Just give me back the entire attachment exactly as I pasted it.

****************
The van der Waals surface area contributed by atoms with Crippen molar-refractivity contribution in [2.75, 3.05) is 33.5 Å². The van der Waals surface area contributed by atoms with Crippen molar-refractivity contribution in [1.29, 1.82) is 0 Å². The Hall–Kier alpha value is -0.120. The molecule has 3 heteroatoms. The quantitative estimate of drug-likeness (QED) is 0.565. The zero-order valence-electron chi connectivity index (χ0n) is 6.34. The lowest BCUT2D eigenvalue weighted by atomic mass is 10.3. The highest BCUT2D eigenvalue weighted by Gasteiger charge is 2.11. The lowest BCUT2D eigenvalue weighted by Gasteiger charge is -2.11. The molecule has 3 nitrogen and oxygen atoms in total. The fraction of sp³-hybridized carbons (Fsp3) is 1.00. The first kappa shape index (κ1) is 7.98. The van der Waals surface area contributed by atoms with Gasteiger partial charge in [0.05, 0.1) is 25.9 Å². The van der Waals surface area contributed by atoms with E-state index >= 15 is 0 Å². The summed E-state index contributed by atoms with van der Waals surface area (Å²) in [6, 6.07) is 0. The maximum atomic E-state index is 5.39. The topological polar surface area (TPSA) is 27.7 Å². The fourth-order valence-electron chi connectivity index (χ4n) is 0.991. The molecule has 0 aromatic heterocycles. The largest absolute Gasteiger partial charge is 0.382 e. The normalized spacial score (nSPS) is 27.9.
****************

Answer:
The van der Waals surface area contributed by atoms with Crippen molar-refractivity contribution in [2.75, 3.05) is 33.5 Å². The van der Waals surface area contributed by atoms with Crippen molar-refractivity contribution in [1.29, 1.82) is 0 Å². The Hall–Kier alpha value is -0.120. The molecule has 3 heteroatoms. The quantitative estimate of drug-likeness (QED) is 0.565. The zero-order valence-electron chi connectivity index (χ0n) is 6.34. The lowest BCUT2D eigenvalue weighted by atomic mass is 10.3. The highest BCUT2D eigenvalue weighted by Gasteiger charge is 2.11. The lowest BCUT2D eigenvalue weighted by Gasteiger charge is -2.11. The molecule has 3 nitrogen and oxygen atoms in total. The fraction of sp³-hybridized carbons (Fsp3) is 1.00. The first kappa shape index (κ1) is 7.98. The van der Waals surface area contributed by atoms with Gasteiger partial charge in [0.05, 0.1) is 25.9 Å². The van der Waals surface area contributed by atoms with E-state index >= 15 is 0 Å². The summed E-state index contributed by atoms with van der Waals surface area (Å²) in [6, 6.07) is 0. The maximum atomic E-state index is 5.39. The topological polar surface area (TPSA) is 27.7 Å². The fourth-order valence-electron chi connectivity index (χ4n) is 0.991. The molecule has 0 aromatic heterocycles. The largest absolute Gasteiger partial charge is 0.382 e. The normalized spacial score (nSPS) is 27.9.